How Australia’s coronavirus vaccine is made

How Australia’s coronavirus vaccine is made
How Australia’s coronavirus vaccine is made
A key component of the University of Queensland’s coronavirus vaccine is already being manufactured in a UK medical manufacturing facility.

The Australian-made coronavirus vaccine, which could be available by the middle of next year, will use the booster ingredient already found in more than 150 million flu shots around the world.

Seqirus, a company of Australian biotechnology giant CSL, this week showed News Corp Australia its production line for the MF59 adjuvant in Liverpool, northern England.

The factory makes the booster ingredient that will be central to the COVID-19 vaccine the company is making in partnership with the University of Queensland.

The crucial third stage exams, which will take 30,000 recruits worldwide, should begin by Christmas.

Employees at the Seqirus production site. Image: Hollie Adams

Dr. Russell Basser, senior vice president of research and development at Seqirus, said the UQ vaccine team opted for a proven adjuvant or booster.

“It’s pretty new to the adjuvant world, but it’s also pretty well established – it has a long track record and we know it is safe when given with flu, and there are more than 150 million doses of the adjuvant administered to humans. ” he said.

“These years of experience with so many millions of doses is actually very effective in giving us comfort that at least this part of the equation is safe.”

The MF59 adjuvant is made at the Liverpool facility where flu vaccinations were administered during News Corp’s visit and shipped to Australia where the University of Queensland vaccine is made at the CSL and Seqirus Melbourne facilities.

The use of Australian factories will greatly speed up the introduction of the vaccine if the trials are successful.

The booster is key to the planned vaccine as it increases the effectiveness of the sting.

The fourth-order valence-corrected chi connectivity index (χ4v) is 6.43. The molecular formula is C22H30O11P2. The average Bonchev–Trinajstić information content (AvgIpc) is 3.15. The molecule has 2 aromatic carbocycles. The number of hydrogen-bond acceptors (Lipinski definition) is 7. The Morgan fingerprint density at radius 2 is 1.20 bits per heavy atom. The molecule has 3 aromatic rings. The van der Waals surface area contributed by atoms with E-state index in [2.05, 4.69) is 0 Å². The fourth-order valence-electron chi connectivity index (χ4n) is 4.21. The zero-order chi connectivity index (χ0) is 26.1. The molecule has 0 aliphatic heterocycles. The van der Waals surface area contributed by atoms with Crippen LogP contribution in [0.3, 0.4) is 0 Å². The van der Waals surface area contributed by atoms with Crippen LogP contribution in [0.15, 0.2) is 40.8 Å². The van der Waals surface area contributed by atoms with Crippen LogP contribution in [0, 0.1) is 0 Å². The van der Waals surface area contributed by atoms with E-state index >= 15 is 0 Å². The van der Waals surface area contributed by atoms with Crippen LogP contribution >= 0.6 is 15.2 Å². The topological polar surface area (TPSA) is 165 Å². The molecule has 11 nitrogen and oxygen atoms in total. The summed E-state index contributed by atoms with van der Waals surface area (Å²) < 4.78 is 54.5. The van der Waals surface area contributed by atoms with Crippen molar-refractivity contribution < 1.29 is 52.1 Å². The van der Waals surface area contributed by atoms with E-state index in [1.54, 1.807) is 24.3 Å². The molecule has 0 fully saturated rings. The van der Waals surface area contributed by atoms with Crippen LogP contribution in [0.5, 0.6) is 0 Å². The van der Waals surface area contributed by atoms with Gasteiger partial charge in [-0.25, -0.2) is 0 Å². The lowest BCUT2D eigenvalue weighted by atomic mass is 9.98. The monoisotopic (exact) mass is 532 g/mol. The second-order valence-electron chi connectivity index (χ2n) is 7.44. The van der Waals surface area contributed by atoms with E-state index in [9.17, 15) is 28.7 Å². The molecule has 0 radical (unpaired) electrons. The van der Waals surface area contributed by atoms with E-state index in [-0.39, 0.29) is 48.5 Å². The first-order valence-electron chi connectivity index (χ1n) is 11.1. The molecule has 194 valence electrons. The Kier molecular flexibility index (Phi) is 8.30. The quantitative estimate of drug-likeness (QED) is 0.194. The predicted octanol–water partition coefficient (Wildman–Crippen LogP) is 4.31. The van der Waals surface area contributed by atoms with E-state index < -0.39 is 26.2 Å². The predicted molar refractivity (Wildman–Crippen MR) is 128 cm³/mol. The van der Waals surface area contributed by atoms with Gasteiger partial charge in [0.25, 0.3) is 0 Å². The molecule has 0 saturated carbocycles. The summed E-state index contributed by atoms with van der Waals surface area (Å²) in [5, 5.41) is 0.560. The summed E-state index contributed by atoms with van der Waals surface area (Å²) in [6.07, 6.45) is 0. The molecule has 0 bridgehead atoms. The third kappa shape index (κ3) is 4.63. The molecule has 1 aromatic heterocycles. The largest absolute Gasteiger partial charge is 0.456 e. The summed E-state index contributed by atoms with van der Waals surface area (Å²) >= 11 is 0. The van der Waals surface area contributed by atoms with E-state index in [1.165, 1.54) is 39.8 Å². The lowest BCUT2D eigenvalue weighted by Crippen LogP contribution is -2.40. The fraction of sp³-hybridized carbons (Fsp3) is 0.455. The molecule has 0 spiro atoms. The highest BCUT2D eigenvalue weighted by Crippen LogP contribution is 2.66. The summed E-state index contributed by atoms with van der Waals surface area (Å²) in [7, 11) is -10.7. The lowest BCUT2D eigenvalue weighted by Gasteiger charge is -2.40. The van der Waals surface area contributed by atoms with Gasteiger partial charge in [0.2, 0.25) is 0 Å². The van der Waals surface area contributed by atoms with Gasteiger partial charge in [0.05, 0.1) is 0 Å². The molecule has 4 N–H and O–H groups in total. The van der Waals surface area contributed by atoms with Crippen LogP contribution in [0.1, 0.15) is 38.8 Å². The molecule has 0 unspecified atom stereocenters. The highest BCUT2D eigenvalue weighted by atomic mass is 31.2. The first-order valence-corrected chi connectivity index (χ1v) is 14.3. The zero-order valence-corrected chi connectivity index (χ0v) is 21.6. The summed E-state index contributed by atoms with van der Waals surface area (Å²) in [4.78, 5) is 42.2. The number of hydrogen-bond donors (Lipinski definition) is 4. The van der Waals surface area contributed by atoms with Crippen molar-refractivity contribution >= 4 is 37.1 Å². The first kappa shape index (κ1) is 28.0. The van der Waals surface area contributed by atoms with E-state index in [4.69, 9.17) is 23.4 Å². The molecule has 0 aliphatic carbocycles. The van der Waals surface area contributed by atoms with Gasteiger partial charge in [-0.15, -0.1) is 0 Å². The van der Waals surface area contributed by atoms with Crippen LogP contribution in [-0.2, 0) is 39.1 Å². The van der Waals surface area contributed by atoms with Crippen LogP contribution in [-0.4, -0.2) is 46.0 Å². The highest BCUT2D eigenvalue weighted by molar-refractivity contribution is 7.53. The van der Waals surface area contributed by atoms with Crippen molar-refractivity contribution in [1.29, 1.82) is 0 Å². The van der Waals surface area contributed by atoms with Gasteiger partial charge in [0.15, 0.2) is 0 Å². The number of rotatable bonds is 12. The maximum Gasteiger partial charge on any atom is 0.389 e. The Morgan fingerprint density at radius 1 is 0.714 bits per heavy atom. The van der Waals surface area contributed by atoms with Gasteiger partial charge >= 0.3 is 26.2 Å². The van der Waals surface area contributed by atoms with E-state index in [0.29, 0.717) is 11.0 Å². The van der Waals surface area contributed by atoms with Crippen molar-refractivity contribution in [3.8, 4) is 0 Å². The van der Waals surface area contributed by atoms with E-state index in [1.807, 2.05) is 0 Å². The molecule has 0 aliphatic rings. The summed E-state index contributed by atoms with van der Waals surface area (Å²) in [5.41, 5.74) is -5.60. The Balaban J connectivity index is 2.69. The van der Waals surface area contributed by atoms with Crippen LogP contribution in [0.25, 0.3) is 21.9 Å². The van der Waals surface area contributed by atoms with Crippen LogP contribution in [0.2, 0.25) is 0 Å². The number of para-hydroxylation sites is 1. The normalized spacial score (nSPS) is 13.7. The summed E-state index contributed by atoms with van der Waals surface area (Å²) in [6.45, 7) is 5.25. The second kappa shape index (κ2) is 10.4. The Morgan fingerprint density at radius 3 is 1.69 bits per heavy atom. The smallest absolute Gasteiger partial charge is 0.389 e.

“You have to boost the protein’s immune response and make it move from something the body doesn’t respond very well to to a much deeper immune response that we hope will protect people from infection,” said Dr. Bass player.

Brian Jones, Process Coordinator, using a majority of the MF59 adjuvant at the Seqirus manufacturing facility in Liverpool. Image: Hollie Adams

Each vaccine requires between 20 and 50 micrograms of the adjuvant, with the adjuvant being supplied in pillow-sized liquid formulations.

It is added to the recombinant vaccine, which attacks the coronavirus protein tip and prevents it from spreading throughout the body.

The speed at which it can be approved depends on how many volunteers were exposed to the virus when stage three studies were conducted, most likely in the US or Latin America.

“We’re all trying to get the subjects on as quickly as possible, and that’s a big job – 30,000 people,” said Dr. Bass player.

“We need a certain number of infections in the study. In the worst case, we will only find out after 12 months whether it works or not.

“If it works better than the worst-case scenario and we are all planning a value between 50 and 60 percent. If it’s better, we can possibly pick it up within six months. ”

The Australian government has ordered 51 million doses of the UQ-CSL vaccine, named V451, as part of a $ 1.7 billion spending.

That would be enough for two doses per person, with a successful strike likely requiring a booster shot.

The University of Queensland’s research was supported by the Coalition for Epidemic Preparedness (CEPI), which accelerated its work.

The Australian government has also ordered 33.8 million doses of Oxford University’s vaccine candidate.

The American company Novovax, which uses a recombinant protein in its coronavirus candidate, achieved positive results from two studies conducted in Australia in August.

The World Health Organization said this week that it expects a vaccine to be available this year.

Oxford University’s vaccine candidate stays ahead in the vaccine race despite taking a break in the US while potential side effects are reviewed.

China and Russia also have candidates, but Western governments were unlikely to buy them.

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Originally published as How Australia’s Coronavirus Vaccine is Made

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